Enormous Great White Shark Tracked Just off Florida's Indian River Lagoon

An enormous great white shark known as Breton has been tracked off Florida's Indian river lagoon system.

On June 6, a shark tracker hosted by ocean research organization OCEARCH located Breton in Florida, not far from Port Saint Lucie at 11:40 p.m.

OCEARCH tags great white sharks to learn more about the endangered species and their behavior—the tagged sharks 'ping' on the tracker when their dorsal fins come close to the surface of the water.

Great white
A stock photo shows a great white shark. An enormous one known as Breton has been tracked to Florida. wo40/Getty

Breton is a huge shark, weighing almost 1,500lbs and measuring over 13 feet.

The Indian River Lagoon is a body of water on the Atlantic coast of Florida, consisting of the Mosquito Lagoon, the Banana River, and the Indian River. The area is best known for its bull sharks, however great white sharks have been known to enter the water system before.

White sharks usually only enter the waterway when there is a particularly large number of prey in the area.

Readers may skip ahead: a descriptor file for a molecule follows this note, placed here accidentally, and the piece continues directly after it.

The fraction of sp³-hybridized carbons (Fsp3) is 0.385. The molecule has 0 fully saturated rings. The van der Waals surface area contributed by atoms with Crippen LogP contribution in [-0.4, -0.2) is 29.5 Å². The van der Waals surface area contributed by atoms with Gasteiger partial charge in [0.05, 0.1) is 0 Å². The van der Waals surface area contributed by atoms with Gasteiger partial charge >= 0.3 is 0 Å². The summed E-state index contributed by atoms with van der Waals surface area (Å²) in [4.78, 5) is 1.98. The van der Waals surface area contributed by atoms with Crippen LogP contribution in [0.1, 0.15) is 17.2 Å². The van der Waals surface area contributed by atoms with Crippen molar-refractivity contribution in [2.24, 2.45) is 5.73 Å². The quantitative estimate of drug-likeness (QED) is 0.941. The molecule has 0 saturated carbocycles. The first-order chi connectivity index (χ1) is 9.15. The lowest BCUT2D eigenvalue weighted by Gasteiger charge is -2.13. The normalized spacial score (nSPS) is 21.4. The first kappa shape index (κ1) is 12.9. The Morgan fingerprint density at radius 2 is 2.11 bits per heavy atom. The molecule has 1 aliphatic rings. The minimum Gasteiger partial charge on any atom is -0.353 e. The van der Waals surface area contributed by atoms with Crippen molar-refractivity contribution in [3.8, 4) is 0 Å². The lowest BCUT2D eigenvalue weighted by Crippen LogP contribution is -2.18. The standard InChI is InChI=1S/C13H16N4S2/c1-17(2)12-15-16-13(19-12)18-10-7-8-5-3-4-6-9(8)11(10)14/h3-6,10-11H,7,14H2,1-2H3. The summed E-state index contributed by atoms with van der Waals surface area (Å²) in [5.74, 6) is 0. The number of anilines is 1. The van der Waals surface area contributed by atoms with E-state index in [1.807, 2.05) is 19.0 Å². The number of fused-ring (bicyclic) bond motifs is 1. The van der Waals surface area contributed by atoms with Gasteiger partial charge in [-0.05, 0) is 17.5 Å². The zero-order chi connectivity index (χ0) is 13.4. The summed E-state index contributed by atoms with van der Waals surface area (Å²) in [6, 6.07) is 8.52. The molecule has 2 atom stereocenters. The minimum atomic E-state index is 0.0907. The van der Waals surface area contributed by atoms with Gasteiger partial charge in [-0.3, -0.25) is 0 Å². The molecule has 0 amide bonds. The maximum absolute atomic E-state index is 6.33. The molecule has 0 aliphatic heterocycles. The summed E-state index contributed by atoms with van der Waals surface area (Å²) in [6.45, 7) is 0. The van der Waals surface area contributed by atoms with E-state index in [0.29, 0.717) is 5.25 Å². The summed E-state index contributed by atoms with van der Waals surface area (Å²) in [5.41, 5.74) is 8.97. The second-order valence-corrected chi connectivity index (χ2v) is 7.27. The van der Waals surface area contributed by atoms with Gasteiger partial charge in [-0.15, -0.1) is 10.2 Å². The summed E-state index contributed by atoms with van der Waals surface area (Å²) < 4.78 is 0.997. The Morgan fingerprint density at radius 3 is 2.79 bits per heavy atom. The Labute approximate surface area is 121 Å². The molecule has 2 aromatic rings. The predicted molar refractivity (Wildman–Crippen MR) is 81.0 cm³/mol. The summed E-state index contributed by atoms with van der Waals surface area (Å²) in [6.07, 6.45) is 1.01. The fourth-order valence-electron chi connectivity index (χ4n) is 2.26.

Breton is part of the North Atlantic great white shark population that lives along the east coast of the U.S. and Canada. The sharks usually migrate along the route, spending the summers in the north and winters in the south.

In May, Breton was lurking incredibly close to the North Carolina shore, according to the shark tracker. Scientists believe this is where white sharks go to mate and raise their young.

Breton was not alone in the area—another huge great white shark known as Ironbound, weighing about 1,000 pounds, was also tracked in the locale at this time. Although great white sharks are solitary, these two great white sharks have been observed swimming in similar directions recently.

In October 2021, Breton was tracked as far north as the Gulf of St. Lawrence in Canada. As the weather became colder in the winter, the shark was then tracked to the east coast of Florida by December—a distance of roughly 1,500 miles.

The male shark was first tagged by the research group in September 2020. OCEARCH uses a hydraulic platform to lift the sharks out of the water, where they then attach a tracker to their bodies.

The sharks are provided with a continuous flow of seawater over their gills while the researchers tag them, while also collecting blood and tissue samples.

Despite being known as notorious predators, great white sharks are an elusive species and there is still much to find out about their behavior. A main research area for scientists continues to be investigating where the sharks mate, as well d birth their young.